Film Review: Simple Passion


Since September, Hélène (Laetitia Dosch) tells us, she has thought about nothing but a man she can’t have. “I kept working, I went to movies, I did the shopping, I read. But everything I did seemed to be cut off from reality”. In sensual romantic drama Simple Passion, Lebanese-born director Danielle Arbid captures viscerally that peculiar detachment that comes from romantic and sexual infatuation.

Told in flashback as Hélène recounts the past eight months to her therapist, Simple Passion paints an impressionistic portrait of an exciting but ill-advised affair between university lecturer Hélène and a young, married Russian man who frequents Paris on business. Her friends enjoy the vicarious thrill of Hélène’s dalliances with her attractive, younger lover, but gently warn her against falling for so ill a suitor.

But fall, of course, she does, despite them having virtually nothing in common except for an intense sexual attraction, fuelled by the thrill of their clandestine encounters. Arbid certainly makes that thrill easy to understand in the numerous and explicit sex scenes, captured with both passion and intimacy. Shot during the daytime, Hélène and Aleksandr (Sergei Polunin) are exposed both to our gaze and each others, yet Pascale Granel’s grainy, rich cinematography bathes his subjects in warm light; these sequences are often as comforting as they are erotic, signalling Hélène’s search for a connection beyond the carnal.

Dosch, shot frequently in close up, illuminates the screen with a subtle charisma, yet is never less than entirely relatable in her depiction of a lonely, flawed person approaching middle age. Meanwhile, Polunin’s Aleksandr is as skeevy as they come. His greasy, floppy hair and emotional indifference telling us all we need to know about his intentions; it’s no surprise that the halfway point reveals his real attitudes towards women and his sense of ownership over Hélène, tinged with a nasty suggestion of violence.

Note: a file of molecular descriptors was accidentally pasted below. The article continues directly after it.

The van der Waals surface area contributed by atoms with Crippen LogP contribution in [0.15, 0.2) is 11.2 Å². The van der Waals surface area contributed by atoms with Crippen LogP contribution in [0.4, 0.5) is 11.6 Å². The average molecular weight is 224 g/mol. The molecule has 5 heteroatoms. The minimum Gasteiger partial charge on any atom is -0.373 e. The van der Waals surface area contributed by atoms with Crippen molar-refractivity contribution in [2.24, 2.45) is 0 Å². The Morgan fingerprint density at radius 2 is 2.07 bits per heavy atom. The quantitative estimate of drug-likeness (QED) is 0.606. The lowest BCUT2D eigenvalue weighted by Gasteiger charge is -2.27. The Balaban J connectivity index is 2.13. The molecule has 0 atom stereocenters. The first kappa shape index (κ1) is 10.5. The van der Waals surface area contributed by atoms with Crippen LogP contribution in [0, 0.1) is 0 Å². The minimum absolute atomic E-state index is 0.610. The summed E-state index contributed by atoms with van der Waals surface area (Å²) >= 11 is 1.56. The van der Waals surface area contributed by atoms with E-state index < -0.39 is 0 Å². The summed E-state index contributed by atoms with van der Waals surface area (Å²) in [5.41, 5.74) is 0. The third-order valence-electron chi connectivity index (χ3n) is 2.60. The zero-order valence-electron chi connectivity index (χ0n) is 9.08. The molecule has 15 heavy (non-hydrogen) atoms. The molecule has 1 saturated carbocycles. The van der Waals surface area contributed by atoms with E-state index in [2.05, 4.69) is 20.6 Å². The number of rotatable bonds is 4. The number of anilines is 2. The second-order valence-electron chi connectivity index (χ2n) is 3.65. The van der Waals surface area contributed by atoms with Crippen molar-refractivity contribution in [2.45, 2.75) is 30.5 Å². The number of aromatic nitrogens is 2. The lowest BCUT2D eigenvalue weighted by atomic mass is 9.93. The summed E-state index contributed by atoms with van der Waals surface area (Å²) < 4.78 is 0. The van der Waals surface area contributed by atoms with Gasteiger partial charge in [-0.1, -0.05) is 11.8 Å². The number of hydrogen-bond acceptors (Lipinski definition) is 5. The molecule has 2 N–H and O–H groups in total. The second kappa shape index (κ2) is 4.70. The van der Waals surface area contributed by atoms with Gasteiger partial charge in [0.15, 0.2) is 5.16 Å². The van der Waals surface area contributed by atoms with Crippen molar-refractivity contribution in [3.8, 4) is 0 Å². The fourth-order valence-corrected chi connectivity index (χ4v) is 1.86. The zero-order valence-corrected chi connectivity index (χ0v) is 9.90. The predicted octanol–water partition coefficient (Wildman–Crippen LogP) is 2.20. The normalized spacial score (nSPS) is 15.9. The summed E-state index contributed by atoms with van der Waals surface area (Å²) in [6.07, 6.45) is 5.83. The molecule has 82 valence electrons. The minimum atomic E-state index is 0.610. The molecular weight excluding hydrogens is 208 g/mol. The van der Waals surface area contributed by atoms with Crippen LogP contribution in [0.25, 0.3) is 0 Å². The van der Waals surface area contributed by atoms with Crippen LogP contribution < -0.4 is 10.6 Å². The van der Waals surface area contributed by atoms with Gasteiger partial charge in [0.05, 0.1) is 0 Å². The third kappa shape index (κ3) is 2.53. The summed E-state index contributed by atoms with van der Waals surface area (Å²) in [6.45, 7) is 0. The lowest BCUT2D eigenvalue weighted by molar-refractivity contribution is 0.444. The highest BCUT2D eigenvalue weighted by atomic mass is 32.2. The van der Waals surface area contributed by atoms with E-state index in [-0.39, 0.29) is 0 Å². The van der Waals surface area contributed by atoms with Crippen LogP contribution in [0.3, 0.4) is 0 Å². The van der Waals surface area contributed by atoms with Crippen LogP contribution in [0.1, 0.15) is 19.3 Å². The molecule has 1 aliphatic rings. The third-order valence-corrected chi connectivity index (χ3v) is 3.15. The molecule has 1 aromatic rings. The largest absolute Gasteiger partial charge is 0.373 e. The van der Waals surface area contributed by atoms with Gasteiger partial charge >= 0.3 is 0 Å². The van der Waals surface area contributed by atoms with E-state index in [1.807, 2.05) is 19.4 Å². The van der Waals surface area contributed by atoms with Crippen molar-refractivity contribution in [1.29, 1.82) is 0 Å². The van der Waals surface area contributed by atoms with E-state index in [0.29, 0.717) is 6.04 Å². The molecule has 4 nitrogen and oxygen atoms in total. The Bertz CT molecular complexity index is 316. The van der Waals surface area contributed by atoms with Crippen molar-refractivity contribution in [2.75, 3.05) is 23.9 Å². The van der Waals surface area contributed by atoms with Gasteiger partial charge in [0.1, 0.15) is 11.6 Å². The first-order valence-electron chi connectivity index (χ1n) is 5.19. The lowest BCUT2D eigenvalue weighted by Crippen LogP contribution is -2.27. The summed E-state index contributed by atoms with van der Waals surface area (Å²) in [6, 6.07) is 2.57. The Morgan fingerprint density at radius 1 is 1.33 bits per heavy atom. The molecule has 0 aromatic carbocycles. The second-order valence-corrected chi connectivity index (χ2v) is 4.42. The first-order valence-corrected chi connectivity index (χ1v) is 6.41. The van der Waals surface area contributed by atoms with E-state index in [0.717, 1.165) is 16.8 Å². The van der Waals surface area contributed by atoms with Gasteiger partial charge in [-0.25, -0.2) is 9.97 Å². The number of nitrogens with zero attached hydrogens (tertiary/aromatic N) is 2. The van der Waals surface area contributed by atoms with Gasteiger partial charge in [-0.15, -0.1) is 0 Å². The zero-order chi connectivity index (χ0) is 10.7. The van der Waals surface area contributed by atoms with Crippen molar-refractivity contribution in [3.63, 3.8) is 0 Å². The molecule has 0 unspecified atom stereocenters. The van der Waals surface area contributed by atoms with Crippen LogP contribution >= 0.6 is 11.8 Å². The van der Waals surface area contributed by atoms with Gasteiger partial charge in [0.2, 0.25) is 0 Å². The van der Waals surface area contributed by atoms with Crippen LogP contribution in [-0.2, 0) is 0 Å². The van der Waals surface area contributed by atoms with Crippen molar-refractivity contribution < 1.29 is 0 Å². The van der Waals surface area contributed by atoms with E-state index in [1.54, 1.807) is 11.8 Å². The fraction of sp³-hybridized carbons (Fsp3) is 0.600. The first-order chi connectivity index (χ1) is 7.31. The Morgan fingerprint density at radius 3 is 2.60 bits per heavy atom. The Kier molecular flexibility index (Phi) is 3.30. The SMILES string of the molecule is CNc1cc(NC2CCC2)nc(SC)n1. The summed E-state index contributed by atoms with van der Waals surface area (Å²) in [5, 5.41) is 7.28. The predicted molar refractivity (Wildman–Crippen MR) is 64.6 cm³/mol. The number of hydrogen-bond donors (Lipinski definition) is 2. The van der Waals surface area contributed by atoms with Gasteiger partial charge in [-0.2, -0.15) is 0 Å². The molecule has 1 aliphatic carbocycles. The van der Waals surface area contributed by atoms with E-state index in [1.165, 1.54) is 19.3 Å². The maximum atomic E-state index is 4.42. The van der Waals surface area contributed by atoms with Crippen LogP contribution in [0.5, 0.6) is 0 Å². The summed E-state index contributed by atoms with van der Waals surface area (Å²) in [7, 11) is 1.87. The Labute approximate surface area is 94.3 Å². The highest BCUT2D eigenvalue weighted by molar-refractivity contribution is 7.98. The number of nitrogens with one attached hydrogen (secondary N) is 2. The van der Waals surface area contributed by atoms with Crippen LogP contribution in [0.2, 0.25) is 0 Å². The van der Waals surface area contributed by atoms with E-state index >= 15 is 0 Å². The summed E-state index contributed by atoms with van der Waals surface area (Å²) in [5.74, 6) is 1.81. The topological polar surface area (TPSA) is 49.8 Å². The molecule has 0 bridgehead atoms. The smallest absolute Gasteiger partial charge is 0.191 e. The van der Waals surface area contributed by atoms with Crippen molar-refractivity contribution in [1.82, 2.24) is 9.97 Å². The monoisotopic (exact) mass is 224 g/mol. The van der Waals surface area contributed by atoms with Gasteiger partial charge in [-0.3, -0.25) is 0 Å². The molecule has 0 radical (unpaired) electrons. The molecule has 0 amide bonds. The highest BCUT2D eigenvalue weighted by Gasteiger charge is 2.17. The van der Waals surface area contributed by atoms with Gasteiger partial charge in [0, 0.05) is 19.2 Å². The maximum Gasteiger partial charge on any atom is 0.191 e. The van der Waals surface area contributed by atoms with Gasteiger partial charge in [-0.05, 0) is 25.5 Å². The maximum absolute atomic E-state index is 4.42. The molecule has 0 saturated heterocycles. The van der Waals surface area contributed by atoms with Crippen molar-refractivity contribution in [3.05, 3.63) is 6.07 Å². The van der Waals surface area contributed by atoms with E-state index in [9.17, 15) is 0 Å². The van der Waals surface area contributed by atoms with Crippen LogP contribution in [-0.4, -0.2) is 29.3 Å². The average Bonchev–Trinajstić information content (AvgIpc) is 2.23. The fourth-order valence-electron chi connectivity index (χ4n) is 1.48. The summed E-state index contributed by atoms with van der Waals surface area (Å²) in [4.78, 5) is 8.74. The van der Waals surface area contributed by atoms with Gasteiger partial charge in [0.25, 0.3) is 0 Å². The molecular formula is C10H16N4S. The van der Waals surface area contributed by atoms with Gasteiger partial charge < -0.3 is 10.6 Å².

And yet she continues to see him, and when he inevitably tires of her, pine for him for months afterwards. There’s room for criticism here – we see little of her professional life despite being an academic seemingly in her prime, while her relationship with her son feels schematic and underwritten. Nevertheless, it’s clear throughout that Hélène was never really in love with Aleksandr, but the idea of him: a vessel for her desire to inhabit, a self-destructive spiral that can only and ultimately implode on itself. In this, Simple Passion perfectly captures the giddy, heedless foolishness of infatuation.

Christopher Machell